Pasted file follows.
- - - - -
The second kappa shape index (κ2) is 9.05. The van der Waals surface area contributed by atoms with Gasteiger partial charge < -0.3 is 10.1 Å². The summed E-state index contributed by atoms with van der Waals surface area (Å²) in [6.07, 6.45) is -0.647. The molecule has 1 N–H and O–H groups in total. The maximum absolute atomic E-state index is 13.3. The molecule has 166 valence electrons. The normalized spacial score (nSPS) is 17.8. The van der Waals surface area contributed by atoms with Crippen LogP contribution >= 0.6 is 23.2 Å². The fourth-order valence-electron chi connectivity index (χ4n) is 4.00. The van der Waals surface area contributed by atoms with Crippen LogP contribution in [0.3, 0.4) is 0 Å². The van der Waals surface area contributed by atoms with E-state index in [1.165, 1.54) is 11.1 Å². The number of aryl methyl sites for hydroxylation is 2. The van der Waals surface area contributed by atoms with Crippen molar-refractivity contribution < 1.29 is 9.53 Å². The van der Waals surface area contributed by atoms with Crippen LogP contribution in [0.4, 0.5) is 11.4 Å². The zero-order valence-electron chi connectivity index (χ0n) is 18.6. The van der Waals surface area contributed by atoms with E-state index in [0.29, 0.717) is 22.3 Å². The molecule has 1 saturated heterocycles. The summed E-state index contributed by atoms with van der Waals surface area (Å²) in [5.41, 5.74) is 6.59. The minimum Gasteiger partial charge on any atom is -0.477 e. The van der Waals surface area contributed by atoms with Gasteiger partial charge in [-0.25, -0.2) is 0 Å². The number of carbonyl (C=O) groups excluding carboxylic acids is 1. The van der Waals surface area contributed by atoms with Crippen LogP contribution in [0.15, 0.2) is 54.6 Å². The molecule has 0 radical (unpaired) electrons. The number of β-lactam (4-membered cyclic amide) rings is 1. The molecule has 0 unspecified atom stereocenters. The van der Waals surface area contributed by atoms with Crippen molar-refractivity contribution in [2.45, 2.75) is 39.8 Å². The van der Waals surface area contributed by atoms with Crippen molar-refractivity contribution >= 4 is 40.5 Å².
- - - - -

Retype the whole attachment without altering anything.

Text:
The second kappa shape index (κ2) is 9.05. The van der Waals surface area contributed by atoms with Gasteiger partial charge < -0.3 is 10.1 Å². The summed E-state index contributed by atoms with van der Waals surface area (Å²) in [6.07, 6.45) is -0.647. The molecule has 1 N–H and O–H groups in total. The maximum absolute atomic E-state index is 13.3. The molecule has 166 valence electrons. The normalized spacial score (nSPS) is 17.8. The van der Waals surface area contributed by atoms with Crippen LogP contribution >= 0.6 is 23.2 Å². The fourth-order valence-electron chi connectivity index (χ4n) is 4.00. The van der Waals surface area contributed by atoms with Crippen LogP contribution in [0.3, 0.4) is 0 Å². The van der Waals surface area contributed by atoms with E-state index in [1.165, 1.54) is 11.1 Å². The number of aryl methyl sites for hydroxylation is 2. The van der Waals surface area contributed by atoms with Crippen molar-refractivity contribution < 1.29 is 9.53 Å². The van der Waals surface area contributed by atoms with Crippen LogP contribution in [0.4, 0.5) is 11.4 Å². The zero-order valence-electron chi connectivity index (χ0n) is 18.6. The van der Waals surface area contributed by atoms with E-state index in [0.29, 0.717) is 22.3 Å². The molecule has 1 saturated heterocycles. The summed E-state index contributed by atoms with van der Waals surface area (Å²) in [5.41, 5.74) is 6.59. The minimum Gasteiger partial charge on any atom is -0.477 e. The van der Waals surface area contributed by atoms with Gasteiger partial charge in [-0.25, -0.2) is 0 Å². The number of carbonyl (C=O) groups excluding carboxylic acids is 1. The van der Waals surface area contributed by atoms with Crippen LogP contribution in [0.15, 0.2) is 54.6 Å². The molecule has 0 radical (unpaired) electrons. The number of β-lactam (4-membered cyclic amide) rings is 1. The molecule has 0 unspecified atom stereocenters. The van der Waals surface area contributed by atoms with Crippen molar-refractivity contribution in [2.45, 2.75) is 39.8 Å². The van der Waals surface area contributed by atoms with Crippen molar-refractivity contribution >= 4 is 40.5 Å².